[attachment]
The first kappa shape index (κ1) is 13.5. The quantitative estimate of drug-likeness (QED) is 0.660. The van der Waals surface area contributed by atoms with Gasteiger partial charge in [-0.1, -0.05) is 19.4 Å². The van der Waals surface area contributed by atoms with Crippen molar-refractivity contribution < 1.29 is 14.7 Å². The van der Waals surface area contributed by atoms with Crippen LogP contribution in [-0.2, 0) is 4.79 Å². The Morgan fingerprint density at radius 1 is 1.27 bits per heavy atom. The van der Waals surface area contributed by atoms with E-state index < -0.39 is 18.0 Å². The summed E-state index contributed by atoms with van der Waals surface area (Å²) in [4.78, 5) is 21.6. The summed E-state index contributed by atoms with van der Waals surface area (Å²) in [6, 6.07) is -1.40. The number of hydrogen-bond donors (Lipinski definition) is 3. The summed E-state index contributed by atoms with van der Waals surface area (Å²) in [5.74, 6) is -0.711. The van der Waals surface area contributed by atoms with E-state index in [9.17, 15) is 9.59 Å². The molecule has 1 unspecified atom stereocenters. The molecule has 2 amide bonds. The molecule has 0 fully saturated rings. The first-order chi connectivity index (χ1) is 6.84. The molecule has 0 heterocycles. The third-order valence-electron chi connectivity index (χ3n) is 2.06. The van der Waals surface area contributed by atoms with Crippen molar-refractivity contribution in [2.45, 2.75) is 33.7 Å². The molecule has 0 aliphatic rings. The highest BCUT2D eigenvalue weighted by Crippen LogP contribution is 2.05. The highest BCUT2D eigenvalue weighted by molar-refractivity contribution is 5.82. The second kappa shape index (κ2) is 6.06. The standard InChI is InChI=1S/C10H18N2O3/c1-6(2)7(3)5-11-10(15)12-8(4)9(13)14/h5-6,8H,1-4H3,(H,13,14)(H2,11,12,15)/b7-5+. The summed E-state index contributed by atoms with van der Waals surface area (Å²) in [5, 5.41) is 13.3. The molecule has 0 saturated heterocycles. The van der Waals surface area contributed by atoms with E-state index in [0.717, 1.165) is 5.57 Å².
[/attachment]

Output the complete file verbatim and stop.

The first kappa shape index (κ1) is 13.5. The quantitative estimate of drug-likeness (QED) is 0.660. The van der Waals surface area contributed by atoms with Gasteiger partial charge in [-0.1, -0.05) is 19.4 Å². The van der Waals surface area contributed by atoms with Crippen molar-refractivity contribution < 1.29 is 14.7 Å². The van der Waals surface area contributed by atoms with Crippen LogP contribution in [-0.2, 0) is 4.79 Å². The Morgan fingerprint density at radius 1 is 1.27 bits per heavy atom. The van der Waals surface area contributed by atoms with E-state index < -0.39 is 18.0 Å². The summed E-state index contributed by atoms with van der Waals surface area (Å²) in [4.78, 5) is 21.6. The summed E-state index contributed by atoms with van der Waals surface area (Å²) in [6, 6.07) is -1.40. The number of hydrogen-bond donors (Lipinski definition) is 3. The summed E-state index contributed by atoms with van der Waals surface area (Å²) in [5.74, 6) is -0.711. The van der Waals surface area contributed by atoms with E-state index in [9.17, 15) is 9.59 Å². The molecule has 1 unspecified atom stereocenters. The molecule has 2 amide bonds. The molecule has 0 fully saturated rings. The first-order chi connectivity index (χ1) is 6.84. The molecule has 0 heterocycles. The third-order valence-electron chi connectivity index (χ3n) is 2.06. The van der Waals surface area contributed by atoms with Crippen molar-refractivity contribution in [2.45, 2.75) is 33.7 Å². The molecule has 0 aliphatic rings. The highest BCUT2D eigenvalue weighted by Crippen LogP contribution is 2.05. The highest BCUT2D eigenvalue weighted by molar-refractivity contribution is 5.82. The second kappa shape index (κ2) is 6.06. The standard InChI is InChI=1S/C10H18N2O3/c1-6(2)7(3)5-11-10(15)12-8(4)9(13)14/h5-6,8H,1-4H3,(H,13,14)(H2,11,12,15)/b7-5+. The summed E-state index contributed by atoms with van der Waals surface area (Å²) in [5, 5.41) is 13.3. The molecule has 0 saturated heterocycles. The van der Waals surface area contributed by atoms with E-state index in [0.717, 1.165) is 5.57 Å².